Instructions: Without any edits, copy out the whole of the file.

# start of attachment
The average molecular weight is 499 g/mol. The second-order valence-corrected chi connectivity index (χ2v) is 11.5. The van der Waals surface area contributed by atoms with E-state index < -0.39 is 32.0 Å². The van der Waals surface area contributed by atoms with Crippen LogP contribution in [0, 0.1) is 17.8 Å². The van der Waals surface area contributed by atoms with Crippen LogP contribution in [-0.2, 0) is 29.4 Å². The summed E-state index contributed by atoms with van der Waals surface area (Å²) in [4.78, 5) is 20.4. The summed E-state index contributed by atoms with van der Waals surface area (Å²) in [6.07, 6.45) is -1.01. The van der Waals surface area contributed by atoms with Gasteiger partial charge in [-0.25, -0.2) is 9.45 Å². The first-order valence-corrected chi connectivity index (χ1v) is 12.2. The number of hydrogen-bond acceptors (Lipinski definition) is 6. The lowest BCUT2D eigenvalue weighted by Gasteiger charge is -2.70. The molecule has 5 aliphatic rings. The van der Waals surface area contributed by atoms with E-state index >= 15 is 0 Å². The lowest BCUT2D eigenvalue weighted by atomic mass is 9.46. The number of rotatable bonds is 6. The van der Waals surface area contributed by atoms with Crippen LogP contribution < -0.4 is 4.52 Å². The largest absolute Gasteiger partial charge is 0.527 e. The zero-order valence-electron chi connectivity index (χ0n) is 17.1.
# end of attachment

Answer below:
The average molecular weight is 499 g/mol. The second-order valence-corrected chi connectivity index (χ2v) is 11.5. The van der Waals surface area contributed by atoms with E-state index < -0.39 is 32.0 Å². The van der Waals surface area contributed by atoms with Crippen LogP contribution in [0, 0.1) is 17.8 Å². The van der Waals surface area contributed by atoms with Crippen LogP contribution in [-0.2, 0) is 29.4 Å². The summed E-state index contributed by atoms with van der Waals surface area (Å²) in [4.78, 5) is 20.4. The summed E-state index contributed by atoms with van der Waals surface area (Å²) in [6.07, 6.45) is -1.01. The van der Waals surface area contributed by atoms with Gasteiger partial charge in [-0.25, -0.2) is 9.45 Å². The first-order valence-corrected chi connectivity index (χ1v) is 12.2. The number of hydrogen-bond acceptors (Lipinski definition) is 6. The lowest BCUT2D eigenvalue weighted by Gasteiger charge is -2.70. The molecule has 5 aliphatic rings. The van der Waals surface area contributed by atoms with E-state index >= 15 is 0 Å². The lowest BCUT2D eigenvalue weighted by atomic mass is 9.46. The number of rotatable bonds is 6. The van der Waals surface area contributed by atoms with Crippen LogP contribution < -0.4 is 4.52 Å². The largest absolute Gasteiger partial charge is 0.527 e. The zero-order valence-electron chi connectivity index (χ0n) is 17.1.